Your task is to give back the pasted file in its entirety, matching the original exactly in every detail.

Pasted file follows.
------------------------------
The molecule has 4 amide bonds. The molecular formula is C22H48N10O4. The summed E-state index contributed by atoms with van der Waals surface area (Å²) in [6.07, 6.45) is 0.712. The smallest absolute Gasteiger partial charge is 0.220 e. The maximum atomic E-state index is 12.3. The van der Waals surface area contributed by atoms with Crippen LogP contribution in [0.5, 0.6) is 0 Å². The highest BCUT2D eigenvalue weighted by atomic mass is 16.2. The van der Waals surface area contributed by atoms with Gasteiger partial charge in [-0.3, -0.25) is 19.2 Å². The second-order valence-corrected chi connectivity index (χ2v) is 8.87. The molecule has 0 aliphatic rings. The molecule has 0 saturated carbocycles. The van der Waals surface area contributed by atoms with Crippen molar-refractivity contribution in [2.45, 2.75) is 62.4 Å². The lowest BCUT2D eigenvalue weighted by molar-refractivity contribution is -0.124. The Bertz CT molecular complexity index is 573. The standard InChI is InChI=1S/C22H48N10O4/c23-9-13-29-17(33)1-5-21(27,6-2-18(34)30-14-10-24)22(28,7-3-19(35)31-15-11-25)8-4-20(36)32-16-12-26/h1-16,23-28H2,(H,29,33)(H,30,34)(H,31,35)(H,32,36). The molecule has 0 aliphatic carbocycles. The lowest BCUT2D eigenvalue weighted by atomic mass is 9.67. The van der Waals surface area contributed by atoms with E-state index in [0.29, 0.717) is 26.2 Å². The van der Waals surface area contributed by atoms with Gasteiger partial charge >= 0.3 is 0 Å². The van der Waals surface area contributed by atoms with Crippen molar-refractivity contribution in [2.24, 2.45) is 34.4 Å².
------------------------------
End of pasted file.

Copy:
The molecule has 4 amide bonds. The molecular formula is C22H48N10O4. The summed E-state index contributed by atoms with van der Waals surface area (Å²) in [6.07, 6.45) is 0.712. The smallest absolute Gasteiger partial charge is 0.220 e. The maximum atomic E-state index is 12.3. The van der Waals surface area contributed by atoms with Crippen LogP contribution in [0.5, 0.6) is 0 Å². The highest BCUT2D eigenvalue weighted by atomic mass is 16.2. The van der Waals surface area contributed by atoms with Gasteiger partial charge in [-0.3, -0.25) is 19.2 Å². The second-order valence-corrected chi connectivity index (χ2v) is 8.87. The molecule has 0 aliphatic rings. The molecule has 0 saturated carbocycles. The van der Waals surface area contributed by atoms with Crippen molar-refractivity contribution in [2.45, 2.75) is 62.4 Å². The lowest BCUT2D eigenvalue weighted by molar-refractivity contribution is -0.124. The Bertz CT molecular complexity index is 573. The standard InChI is InChI=1S/C22H48N10O4/c23-9-13-29-17(33)1-5-21(27,6-2-18(34)30-14-10-24)22(28,7-3-19(35)31-15-11-25)8-4-20(36)32-16-12-26/h1-16,23-28H2,(H,29,33)(H,30,34)(H,31,35)(H,32,36). The molecule has 0 aliphatic carbocycles. The lowest BCUT2D eigenvalue weighted by atomic mass is 9.67. The van der Waals surface area contributed by atoms with E-state index in [0.29, 0.717) is 26.2 Å². The van der Waals surface area contributed by atoms with Gasteiger partial charge >= 0.3 is 0 Å². The van der Waals surface area contributed by atoms with Crippen molar-refractivity contribution in [2.24, 2.45) is 34.4 Å².